Three months after Richard Cordray soundly beat Ohio mainstay, former congressman Dennis Kucinich for the chance for the Buckeye State’s top executive, the Republican Governor’s Association (RGA) launched a withering attack ad impugning Cordray’s performance as President Barack Obama’s first Director of the constitutionally dubious Consumer Bureau of Financial Protection – or CBFP.
From 2012 through 2017, the empowered progressive stripped over $12 billion from Wall Street, as reported by Vox.
In the same time period, however, the newly created bureau was hacked hundreds of times, exposing the financial records of Americans, sticking them with years of risk from identity theft and other financial crimes.
In a statement, the RGA said the new television ad launched Thursday highlights “Washington D.C. Bureaucrat Richard Cordray’s secret collection of financial information from millions of Americans that he then failed to protect from hacking.”
“After collecting personal financial data from millions of American consumers without their knowledge, Richard Cordray failed to safeguard their information, leaving it vulnerable to be hacked over 200 times,” said RGA Communications Director Jon Thompson. “When Americans needed Cordray to protect them, he failed. Cordray’s record of incompetence as a Washington D.C. bureaucrat shows that Ohioans can’t trust him to lead.”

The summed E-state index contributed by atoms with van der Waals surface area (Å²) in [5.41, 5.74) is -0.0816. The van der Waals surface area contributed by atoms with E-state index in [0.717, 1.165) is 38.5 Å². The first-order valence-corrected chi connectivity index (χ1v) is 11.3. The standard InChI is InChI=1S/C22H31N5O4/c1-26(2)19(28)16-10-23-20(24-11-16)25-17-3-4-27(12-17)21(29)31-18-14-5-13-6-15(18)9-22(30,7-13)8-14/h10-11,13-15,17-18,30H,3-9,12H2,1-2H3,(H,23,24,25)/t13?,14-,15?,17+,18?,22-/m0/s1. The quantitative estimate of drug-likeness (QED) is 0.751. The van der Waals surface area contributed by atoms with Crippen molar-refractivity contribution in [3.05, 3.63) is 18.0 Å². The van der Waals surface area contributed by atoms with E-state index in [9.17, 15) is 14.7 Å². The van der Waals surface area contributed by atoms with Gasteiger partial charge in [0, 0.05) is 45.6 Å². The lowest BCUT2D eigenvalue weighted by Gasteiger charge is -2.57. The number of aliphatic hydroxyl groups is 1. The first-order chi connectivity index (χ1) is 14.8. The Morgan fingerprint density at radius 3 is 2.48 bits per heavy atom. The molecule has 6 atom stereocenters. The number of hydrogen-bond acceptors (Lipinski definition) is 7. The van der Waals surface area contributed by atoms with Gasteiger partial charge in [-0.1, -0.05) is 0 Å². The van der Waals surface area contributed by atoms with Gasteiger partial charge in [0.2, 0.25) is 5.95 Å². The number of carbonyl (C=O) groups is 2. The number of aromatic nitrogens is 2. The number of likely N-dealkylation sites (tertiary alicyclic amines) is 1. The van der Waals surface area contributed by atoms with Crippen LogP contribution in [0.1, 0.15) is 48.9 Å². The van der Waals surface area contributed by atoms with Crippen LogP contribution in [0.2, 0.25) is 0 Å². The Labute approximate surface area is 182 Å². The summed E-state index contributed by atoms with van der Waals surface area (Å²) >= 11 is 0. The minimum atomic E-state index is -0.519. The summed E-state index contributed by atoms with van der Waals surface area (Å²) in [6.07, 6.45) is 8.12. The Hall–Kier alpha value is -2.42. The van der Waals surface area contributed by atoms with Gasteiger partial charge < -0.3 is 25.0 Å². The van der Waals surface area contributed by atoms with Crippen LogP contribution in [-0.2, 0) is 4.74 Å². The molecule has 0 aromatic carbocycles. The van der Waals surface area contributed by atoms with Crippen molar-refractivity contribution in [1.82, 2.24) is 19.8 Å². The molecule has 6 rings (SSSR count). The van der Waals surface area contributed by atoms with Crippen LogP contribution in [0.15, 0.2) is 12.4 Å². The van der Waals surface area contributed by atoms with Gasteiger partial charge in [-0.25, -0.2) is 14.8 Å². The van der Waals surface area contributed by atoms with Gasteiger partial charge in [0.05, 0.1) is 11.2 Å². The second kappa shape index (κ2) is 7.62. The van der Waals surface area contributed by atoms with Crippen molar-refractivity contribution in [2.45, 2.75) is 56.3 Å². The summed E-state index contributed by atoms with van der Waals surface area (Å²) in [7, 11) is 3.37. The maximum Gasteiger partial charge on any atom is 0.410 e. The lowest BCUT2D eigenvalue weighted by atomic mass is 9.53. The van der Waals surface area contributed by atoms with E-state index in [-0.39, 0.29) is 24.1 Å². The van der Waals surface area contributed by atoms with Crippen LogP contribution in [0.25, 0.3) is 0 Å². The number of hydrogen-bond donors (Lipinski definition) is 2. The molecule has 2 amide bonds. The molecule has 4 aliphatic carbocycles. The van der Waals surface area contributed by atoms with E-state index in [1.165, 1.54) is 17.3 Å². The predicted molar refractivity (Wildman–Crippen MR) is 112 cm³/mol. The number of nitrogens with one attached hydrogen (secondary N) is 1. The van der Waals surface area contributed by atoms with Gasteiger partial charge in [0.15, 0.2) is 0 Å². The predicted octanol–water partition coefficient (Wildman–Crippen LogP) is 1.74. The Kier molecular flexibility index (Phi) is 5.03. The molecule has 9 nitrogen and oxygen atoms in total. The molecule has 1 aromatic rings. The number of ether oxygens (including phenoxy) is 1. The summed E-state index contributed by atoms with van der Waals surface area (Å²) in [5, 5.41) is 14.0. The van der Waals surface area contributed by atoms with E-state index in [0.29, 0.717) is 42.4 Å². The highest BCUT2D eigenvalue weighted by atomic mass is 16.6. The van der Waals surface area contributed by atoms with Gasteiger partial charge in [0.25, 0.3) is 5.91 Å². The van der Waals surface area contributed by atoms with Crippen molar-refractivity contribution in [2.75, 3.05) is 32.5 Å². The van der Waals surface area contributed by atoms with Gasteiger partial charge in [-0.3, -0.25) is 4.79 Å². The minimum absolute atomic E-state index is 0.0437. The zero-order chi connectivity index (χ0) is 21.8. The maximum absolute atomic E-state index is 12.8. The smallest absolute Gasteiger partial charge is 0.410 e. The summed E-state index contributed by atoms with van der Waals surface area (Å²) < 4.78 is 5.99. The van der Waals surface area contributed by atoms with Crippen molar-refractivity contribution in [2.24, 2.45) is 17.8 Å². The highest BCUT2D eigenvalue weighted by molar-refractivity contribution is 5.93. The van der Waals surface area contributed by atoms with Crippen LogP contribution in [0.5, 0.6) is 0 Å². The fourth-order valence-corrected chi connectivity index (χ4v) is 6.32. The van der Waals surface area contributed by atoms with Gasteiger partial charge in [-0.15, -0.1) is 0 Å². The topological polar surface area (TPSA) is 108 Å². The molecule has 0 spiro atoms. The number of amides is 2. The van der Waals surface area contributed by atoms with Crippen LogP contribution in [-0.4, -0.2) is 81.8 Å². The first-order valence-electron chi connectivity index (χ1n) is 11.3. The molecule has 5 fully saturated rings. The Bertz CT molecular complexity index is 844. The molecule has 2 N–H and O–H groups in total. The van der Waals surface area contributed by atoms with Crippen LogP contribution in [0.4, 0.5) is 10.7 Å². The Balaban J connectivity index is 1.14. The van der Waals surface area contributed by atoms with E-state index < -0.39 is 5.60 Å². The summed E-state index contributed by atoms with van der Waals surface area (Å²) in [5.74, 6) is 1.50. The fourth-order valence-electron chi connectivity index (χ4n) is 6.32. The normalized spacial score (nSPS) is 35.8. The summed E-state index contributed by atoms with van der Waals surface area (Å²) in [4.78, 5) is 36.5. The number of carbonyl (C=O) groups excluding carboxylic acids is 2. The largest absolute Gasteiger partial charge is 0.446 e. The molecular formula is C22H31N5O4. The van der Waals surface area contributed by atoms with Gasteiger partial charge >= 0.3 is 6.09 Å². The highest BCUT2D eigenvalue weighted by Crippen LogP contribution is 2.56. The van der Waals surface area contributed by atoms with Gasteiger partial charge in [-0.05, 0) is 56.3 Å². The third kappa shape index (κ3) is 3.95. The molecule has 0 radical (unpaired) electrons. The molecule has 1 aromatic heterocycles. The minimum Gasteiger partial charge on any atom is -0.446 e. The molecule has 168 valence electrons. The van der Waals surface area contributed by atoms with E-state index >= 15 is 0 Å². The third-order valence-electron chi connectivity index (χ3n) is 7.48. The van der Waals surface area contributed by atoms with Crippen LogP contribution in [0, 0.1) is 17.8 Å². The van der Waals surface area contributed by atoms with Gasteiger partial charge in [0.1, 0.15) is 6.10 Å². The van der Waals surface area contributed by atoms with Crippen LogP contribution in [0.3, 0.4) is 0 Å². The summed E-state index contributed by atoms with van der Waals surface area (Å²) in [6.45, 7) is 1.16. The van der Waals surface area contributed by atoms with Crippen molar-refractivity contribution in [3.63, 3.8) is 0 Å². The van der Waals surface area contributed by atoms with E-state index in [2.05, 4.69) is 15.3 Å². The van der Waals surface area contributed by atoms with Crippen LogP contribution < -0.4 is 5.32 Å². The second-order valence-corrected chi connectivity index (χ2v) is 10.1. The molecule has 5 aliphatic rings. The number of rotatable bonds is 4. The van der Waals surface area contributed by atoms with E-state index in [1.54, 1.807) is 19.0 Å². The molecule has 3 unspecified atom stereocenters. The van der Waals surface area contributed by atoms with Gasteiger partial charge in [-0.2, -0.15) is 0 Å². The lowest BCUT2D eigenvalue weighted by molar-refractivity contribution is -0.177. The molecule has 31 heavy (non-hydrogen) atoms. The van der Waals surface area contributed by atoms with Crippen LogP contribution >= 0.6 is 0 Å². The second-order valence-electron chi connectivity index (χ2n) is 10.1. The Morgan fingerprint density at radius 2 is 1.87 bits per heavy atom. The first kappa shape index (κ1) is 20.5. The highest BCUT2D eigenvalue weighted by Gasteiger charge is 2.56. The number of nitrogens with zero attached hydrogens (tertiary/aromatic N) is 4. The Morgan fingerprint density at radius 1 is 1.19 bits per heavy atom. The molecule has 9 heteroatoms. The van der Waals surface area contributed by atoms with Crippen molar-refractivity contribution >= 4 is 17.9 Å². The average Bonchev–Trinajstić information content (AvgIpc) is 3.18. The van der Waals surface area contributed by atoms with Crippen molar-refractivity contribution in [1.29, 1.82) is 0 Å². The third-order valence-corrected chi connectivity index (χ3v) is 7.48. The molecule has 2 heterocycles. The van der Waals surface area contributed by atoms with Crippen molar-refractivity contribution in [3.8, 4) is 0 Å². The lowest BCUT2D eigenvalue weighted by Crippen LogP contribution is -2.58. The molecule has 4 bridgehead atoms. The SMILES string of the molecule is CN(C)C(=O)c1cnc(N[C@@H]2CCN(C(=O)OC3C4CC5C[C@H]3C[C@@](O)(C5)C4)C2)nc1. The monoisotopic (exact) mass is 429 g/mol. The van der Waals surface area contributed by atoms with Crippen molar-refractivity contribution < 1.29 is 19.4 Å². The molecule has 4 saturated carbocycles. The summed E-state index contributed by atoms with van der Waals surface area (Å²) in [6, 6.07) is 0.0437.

Richard Cordray ran a powerful Washington Bureaucracy that secretly collected personal information from hundreds of millions of accounts.
Your personal data, what you spend, Cordray secretly collected it, but didn’t protect it.
And left the personal information of millions vulnerable.
Hacked over 200 times.
Credit card fraud, identity theft, Cordray failed to keep us safe.
Richard Cordray, a collection we didn’t authorize, a charge we can’t afford.
Ohio voters first heard of Richard Cordray 1990 when he ran for and won a seat in the Ohio State House. In 1992 he ran for US Congress, and was defeated – but not before gaining the notice of then-Ohio Attorney General Lee Fisher, who named Cordray as the state’s first Solicitor General the following year.
In 1996, Cordray was elected to the Ohio Democratic Party Central Committee, during which he ran for Ohio Attorney General but was defeated. In 2000, he ran for U.S. Senate and lost in a three-way primary.
He returned to public office in 2002 with his election as the Franklin County Treasurer.
Four years later, he was elected as the Ohio State Treasurer; and in 2008, after the abrupt resignation of the incumbent following a sex scandal, Cordray won his bid to be the Ohio Attorney General, where he served until the Obama Administration tapped him to head the newly created CBFP.